O Wyoming Whipporwill
- The Chameleon Poet: A Life of George Barker by Robert Fraser
Cape, 573 pp, £25.00, February 2002, ISBN 0 224 06242 5
Fame came early to George Barker, but not so early as to take him by surprise. He designed his own ‘crypto-Renaissance catafalque’ at the age of 13, just to be on the safe side, and a year later was writing in these sophisticated terms of his own literary strengths and weaknesses:
I am certain that my mind is made if anything for self-contained imaginative work: critical activity of any kind is alien to me, alien and dissonant. The values structuring a critical work must be either impersonal or strange; the individuality of the critic, except emotionally, is to be nullified. Such nullification I cannot affect. Either I am without an important analytical intelligence, or my imagination is monstrously oversize.
Perhaps the most remarkable thing about this piece of youthful dogmatism is that Barker continued to believe it all his life. He came to treat ‘analytical intelligence’ as if it were a mortal threat to imagination and individuality, and clung to whatever was ‘self-contained’ and self-generated. Poets, in his view, should be both hieratic and ‘at heart anarchic’, required to make and keep themselves exceptions to the rule. ‘If I am anything, I am a poet,’ says the narrator of Barker’s first novel, Alanna Autumnal, written between the ages of 18 and 20: ‘I stress this, or want to stress it, to exculpate myself from the miserable little ambiguities which one is certain to make in the sustained prose perambulation of life.’
Barker’s precocity was impressive, and attracted the attention and patronage of John Middleton Murry, T.S. Eliot and Edwin Muir. Murry gave the 19-year-old poet two books to review for the Adelphi on the strength of some pages of diary (later worked up into the first novel) and Barker had published in New Verse, Criterion and the Listener at an age when most of his contemporaries’ ambitions only stretched as far as Isis. Whether his success was more or less surprising given his poor, South London background and short, patchy education is hard to tell. The middle-aged literary grandees who took him up were all university-educated and may have found Barker’s unschooled eloquence refreshingly different, or simply been stunned by his confidence and good looks.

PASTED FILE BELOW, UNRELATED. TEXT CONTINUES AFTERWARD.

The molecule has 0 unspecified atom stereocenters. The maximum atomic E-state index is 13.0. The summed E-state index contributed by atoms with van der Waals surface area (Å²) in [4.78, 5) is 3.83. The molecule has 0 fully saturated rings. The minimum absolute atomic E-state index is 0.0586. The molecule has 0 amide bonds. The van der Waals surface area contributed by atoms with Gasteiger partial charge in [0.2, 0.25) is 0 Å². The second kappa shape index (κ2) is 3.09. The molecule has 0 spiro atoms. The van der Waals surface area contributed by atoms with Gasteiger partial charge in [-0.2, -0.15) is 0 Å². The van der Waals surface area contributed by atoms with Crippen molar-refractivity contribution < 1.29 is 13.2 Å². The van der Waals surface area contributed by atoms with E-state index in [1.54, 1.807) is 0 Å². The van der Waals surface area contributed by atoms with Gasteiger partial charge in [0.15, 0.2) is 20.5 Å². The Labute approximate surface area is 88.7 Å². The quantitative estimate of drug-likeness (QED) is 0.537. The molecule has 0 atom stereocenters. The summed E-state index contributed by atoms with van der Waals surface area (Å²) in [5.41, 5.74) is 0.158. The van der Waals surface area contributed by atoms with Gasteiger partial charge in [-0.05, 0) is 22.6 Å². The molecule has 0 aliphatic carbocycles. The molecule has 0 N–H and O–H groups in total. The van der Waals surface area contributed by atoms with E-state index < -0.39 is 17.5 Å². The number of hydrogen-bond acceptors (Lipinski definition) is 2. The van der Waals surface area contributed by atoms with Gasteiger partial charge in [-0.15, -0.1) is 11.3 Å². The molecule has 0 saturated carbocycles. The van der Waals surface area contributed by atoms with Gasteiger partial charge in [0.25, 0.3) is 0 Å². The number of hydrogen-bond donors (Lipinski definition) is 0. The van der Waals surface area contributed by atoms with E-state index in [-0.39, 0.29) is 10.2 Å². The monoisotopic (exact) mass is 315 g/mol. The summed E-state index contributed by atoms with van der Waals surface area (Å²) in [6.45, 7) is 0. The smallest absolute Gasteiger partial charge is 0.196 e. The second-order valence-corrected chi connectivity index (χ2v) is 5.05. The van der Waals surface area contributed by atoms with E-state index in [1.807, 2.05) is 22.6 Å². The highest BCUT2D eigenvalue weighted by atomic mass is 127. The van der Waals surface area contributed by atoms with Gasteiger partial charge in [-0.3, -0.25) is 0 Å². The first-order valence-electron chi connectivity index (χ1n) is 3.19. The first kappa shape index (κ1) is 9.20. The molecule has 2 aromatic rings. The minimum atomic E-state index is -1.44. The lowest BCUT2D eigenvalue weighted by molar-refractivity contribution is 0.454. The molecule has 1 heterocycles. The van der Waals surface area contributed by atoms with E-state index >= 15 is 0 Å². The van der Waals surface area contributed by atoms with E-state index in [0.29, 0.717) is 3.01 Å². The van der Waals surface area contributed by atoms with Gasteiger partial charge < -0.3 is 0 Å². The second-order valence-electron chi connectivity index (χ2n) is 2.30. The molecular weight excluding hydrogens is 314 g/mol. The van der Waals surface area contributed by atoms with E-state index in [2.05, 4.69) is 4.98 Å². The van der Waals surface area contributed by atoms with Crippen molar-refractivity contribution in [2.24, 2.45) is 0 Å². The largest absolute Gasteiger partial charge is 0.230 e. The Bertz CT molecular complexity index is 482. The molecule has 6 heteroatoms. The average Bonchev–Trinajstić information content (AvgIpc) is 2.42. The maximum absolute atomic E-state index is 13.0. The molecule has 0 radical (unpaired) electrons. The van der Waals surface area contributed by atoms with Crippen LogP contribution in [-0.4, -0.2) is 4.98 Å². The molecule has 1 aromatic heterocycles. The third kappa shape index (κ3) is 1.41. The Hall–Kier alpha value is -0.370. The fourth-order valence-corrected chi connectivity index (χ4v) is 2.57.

Alanna Autumnal, published in 1933, contained a characteristic piece of bravado, citing under ‘By the Same Author’ one as yet unpublished and one never finished book. Having anticipated a lifetime of literary achievement, Barker presumably saw no harm in getting some credit in advance. Not that the scales needed weighting: by 1936, when he was still only 23, he was regarded as the leading poet of the new generation, with three real books to his name and selections of work in the two most influential anthologies of the time, Michael Roberts’s Faber Book of Modern Verse and Yeats’s Oxford Book of Modern Verse. Eliot was a sincere admirer and generous patron; Yeats was delighted with Barker’s ‘lovely subtle mind and a rhythmic invention comparable to Gerard Hopkins’. What could possibly go wrong for this golden boy?
The fact that Barker fell completely from public esteem long before his death in 1991 begs the question whether he was any good in the first place. It is one of the few questions not addressed by Barker’s acolyte and devotee Robert Fraser in this over-long, over-respectful first biography. Fraser starts from the premise that Barker is self-evidently a major writer: ‘George Barker was a poet of outstanding gifts, an enchanter of souls, a verbal magician with a pot of gold beneath his tongue’; but readers looking for corroboration of this in the biography’s generous quotations are more likely to conclude that Barker’s was a scatter-gun talent with hit-and-miss results. He wrote a lot and revised little, placing a high value on spontaneity – or the appearance of it – and the untrammelled voice. His style is rhapsodic, intoxicated, heavily reliant on aural effects and off-the-cuff puns. Energy is always more in evidence than meaning and his Collected Poems, at a mighty eight hundred pages, probably contains more vocatives than Swinburne and more ejaculations than Byron.
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